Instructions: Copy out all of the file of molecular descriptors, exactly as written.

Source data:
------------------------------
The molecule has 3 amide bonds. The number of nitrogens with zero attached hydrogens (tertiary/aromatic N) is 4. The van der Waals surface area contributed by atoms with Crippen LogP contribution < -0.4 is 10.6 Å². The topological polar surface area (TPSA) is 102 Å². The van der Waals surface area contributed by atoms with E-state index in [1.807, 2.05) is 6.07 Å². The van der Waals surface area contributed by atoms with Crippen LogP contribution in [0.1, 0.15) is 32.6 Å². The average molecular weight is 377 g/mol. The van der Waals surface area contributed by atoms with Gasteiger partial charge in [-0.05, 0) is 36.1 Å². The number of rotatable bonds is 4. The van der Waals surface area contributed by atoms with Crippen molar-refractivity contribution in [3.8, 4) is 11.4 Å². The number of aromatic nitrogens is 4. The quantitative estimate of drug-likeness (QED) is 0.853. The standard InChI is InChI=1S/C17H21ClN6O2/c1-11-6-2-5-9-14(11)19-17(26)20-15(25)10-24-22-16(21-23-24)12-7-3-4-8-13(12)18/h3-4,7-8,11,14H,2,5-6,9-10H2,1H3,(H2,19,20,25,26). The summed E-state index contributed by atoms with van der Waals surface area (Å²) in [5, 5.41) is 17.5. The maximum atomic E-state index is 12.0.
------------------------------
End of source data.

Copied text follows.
The molecule has 3 amide bonds. The number of nitrogens with zero attached hydrogens (tertiary/aromatic N) is 4. The van der Waals surface area contributed by atoms with Crippen LogP contribution < -0.4 is 10.6 Å². The topological polar surface area (TPSA) is 102 Å². The van der Waals surface area contributed by atoms with E-state index in [1.807, 2.05) is 6.07 Å². The van der Waals surface area contributed by atoms with Crippen LogP contribution in [0.1, 0.15) is 32.6 Å². The average molecular weight is 377 g/mol. The van der Waals surface area contributed by atoms with Gasteiger partial charge in [-0.05, 0) is 36.1 Å². The number of rotatable bonds is 4. The van der Waals surface area contributed by atoms with Crippen molar-refractivity contribution in [3.8, 4) is 11.4 Å². The number of aromatic nitrogens is 4. The quantitative estimate of drug-likeness (QED) is 0.853. The standard InChI is InChI=1S/C17H21ClN6O2/c1-11-6-2-5-9-14(11)19-17(26)20-15(25)10-24-22-16(21-23-24)12-7-3-4-8-13(12)18/h3-4,7-8,11,14H,2,5-6,9-10H2,1H3,(H2,19,20,25,26). The summed E-state index contributed by atoms with van der Waals surface area (Å²) in [5, 5.41) is 17.5. The maximum atomic E-state index is 12.0.